VI. Family Violence Multiple deployments not only affect families on the emotions side, but there are also physical repercussions. Multiple deployments affect the rates of child maltreatment (Moon, 2007). Although rates in general appear to be no higher than those in the civilian population, child maltreatment by the military spouse appears to rise during deployment (Moon, 2007). A recent analysis of deployment and child maltreatment in military and nonmilitary families after September 2001 found that the rate of substantiated maltreatment of children of military families doubled, whereas the rates in nonmilitary families were not affected. In military families that experienced deployment and child maltreatment in 2001–2004, results found an increase of 200% in physical abuse, 300% in maltreatment, and 400% increase in neglect. (Arincorayan et al., 2010). Reintegration can be a dangerous period for military families. Some studies have shown positive relations between length of deployment and rates of intimate-partner violence, especially if service members are suffering from combat-related trauma (Forgery, et al., 2006). The increases in rates of child maltreatment observed as service members left for deployment also occurred when they returned. A recent study of over 1,700 military families (Gibbs, Martin, Kupper, & Johnson, 2007) found that the overall rate of child maltreatment was higher when the service member parents were deployed than when not. The demographics of the deployed service members are males, 18-24 who have limited experiences with relationships and parenthood. Because of this, the number of children who have been affected by these conflicts is clearly larger than in past (Gibbs et al. 2007). Additionally, research shows that the rate of intimate partner violence is higher in military couples than in civilian couples. Jones (2011) reported that spouses of service members reported significantly higher rates of violence than wives of civilian holding the same demographic. Although reports indicate that intimate partner violence has declined over the last few years, intimate partner violence still affects 20% of military couples in which the service member has been deployed for at least six months (Klostermann, Mignore, Kelley, & Mussan, 2012). Arincorayan et al., (2010) research indicates that multiple deployments among service members were more likely to commit severe aggression towards their spouses/partners and the longer the deployment the worse the aggression. Intimate partner violence also increases as the rates of PTSD increase with returning service members (Arincorayan et al., (2010). Research shows that there is a connection between post deployment psychological diagnosis and family violence at a rate of 17% (Klostermann et al., 2012). Reviewing literature on the statistics of intimate partner violence associated with military service members, the rates across military populations range from 13.5-58% depending on the studies and population areas (Marshall, Panuzio, & Taft, 2005). Violence can be described as moderate with examples of being hit, slapped, kicked, bitten to severe being beat up, choked, and threatened with a weapon or worst case scenario death (Marshall et al., 2005). Research studies show that from the time period of 2001-2011 there has been an 85% increase in intimate partner violence, with 54% being violence related to alcohol abuse, showing a possible correlation of multiple deployments and increased family violence (Jones, 2011).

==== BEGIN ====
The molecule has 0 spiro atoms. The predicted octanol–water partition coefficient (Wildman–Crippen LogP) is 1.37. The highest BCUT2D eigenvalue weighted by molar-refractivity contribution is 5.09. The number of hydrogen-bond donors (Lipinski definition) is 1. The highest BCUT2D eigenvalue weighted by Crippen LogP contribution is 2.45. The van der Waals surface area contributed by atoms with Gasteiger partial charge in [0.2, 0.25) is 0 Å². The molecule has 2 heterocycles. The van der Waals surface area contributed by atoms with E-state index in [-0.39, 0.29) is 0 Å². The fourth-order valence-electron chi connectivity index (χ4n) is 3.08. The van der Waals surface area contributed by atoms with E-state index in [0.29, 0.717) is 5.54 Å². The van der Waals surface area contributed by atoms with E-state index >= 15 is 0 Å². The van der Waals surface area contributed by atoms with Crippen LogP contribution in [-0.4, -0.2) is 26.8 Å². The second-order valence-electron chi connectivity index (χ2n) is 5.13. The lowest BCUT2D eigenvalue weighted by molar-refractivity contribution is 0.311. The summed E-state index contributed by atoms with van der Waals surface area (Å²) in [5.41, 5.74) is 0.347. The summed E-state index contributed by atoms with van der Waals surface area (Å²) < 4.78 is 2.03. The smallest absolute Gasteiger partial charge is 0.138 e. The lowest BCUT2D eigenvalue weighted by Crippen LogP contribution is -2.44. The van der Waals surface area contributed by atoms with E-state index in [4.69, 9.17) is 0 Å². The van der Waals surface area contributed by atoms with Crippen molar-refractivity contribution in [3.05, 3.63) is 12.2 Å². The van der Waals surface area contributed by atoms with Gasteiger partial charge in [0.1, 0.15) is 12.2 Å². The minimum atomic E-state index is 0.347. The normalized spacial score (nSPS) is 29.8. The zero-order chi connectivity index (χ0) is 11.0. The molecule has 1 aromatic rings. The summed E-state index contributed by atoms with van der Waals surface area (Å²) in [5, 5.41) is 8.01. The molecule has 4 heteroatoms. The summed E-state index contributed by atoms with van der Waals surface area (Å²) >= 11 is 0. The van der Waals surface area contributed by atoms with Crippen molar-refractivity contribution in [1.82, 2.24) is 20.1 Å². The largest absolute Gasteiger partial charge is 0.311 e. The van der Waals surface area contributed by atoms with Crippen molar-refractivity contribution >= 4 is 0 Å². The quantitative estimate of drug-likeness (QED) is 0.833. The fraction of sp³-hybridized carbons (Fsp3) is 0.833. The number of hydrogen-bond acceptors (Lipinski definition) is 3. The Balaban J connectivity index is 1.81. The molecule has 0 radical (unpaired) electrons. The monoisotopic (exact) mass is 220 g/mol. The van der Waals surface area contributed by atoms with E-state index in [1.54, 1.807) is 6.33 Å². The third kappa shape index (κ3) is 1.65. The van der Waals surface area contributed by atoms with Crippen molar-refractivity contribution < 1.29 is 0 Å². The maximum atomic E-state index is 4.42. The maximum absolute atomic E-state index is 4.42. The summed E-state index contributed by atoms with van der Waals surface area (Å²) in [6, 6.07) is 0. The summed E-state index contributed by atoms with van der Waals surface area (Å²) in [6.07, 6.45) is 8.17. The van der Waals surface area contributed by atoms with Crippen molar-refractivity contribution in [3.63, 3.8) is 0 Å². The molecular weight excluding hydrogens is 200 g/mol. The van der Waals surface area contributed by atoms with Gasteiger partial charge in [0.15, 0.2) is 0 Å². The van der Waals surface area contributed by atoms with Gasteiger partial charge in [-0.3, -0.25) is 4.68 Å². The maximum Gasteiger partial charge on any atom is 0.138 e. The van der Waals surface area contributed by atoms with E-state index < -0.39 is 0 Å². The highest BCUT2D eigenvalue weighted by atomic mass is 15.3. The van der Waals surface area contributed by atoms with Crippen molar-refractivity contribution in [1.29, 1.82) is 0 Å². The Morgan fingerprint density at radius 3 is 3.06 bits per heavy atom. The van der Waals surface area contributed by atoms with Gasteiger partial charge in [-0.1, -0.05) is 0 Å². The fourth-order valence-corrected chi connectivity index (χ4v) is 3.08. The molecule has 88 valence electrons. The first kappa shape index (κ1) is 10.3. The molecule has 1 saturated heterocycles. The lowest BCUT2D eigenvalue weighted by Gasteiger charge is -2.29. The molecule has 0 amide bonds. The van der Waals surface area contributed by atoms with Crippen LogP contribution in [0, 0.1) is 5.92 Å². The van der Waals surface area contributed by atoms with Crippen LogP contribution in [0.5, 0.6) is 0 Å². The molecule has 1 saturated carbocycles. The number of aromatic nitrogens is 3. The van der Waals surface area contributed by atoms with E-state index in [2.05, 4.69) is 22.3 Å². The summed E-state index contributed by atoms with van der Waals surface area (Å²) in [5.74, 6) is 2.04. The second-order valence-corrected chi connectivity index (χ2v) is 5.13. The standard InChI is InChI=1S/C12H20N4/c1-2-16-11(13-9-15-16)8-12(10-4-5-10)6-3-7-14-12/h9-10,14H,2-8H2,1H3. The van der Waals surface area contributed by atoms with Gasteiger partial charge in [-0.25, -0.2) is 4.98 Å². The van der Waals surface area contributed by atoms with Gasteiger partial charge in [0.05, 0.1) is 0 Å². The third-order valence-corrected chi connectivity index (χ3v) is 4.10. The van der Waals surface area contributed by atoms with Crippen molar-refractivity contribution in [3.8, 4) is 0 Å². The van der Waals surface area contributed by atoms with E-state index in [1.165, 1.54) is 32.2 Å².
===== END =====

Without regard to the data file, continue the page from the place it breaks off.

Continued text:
VII. Marriage Satisfaction As expected, exposure to combat appears to threaten the quality of marriage. A report by Allen et al., (2010) found evidence that deployed service members were more likely to have marital problems upon return from deployment. Several studies have examined the effect of deployments on marital status. As a result of the current conflict in OEF/OIF, there is evidence that symptoms of combat-related trauma are related to marital distress for both partners (Renshaw, 2011). Military spouses were more troubled when they experienced symptoms that their service member spouses failed to acknowledge which resulted in marital discord (Renshaw et al., 2008). Since 2003, family separation has consistently been among the top concerns of service members deployed in OEF/OIF. Length of deployment appears to be positively correlated with the percentage of deployed service members who indicate that they plan to obtain a divorce or to separate after their return from combat (Karney & Crown, 2007). Contrary to the view that longer deployments lead to a higher risk of marital dissolution, Karney & Crown (2007) found in a study of personnel records of over 560,000 service members who married in 2002–2005 that the longer a service member was deployed, the lower the risk of divorce or separation, especially if they were male, were younger, or had children. This suggestion differs from an alternate explanation which suggests that the stress of deployment undermines otherwise healthy marriages. Karney & Crown (2007) findings are preliminary and focus only on relatively recent marriages followed for a relatively short period. There was very limited research and views on this topic, which presented a challenge in obtaining an accurate view of what the real situation is regarding marriage satisfaction of families experiencing multiple deployments.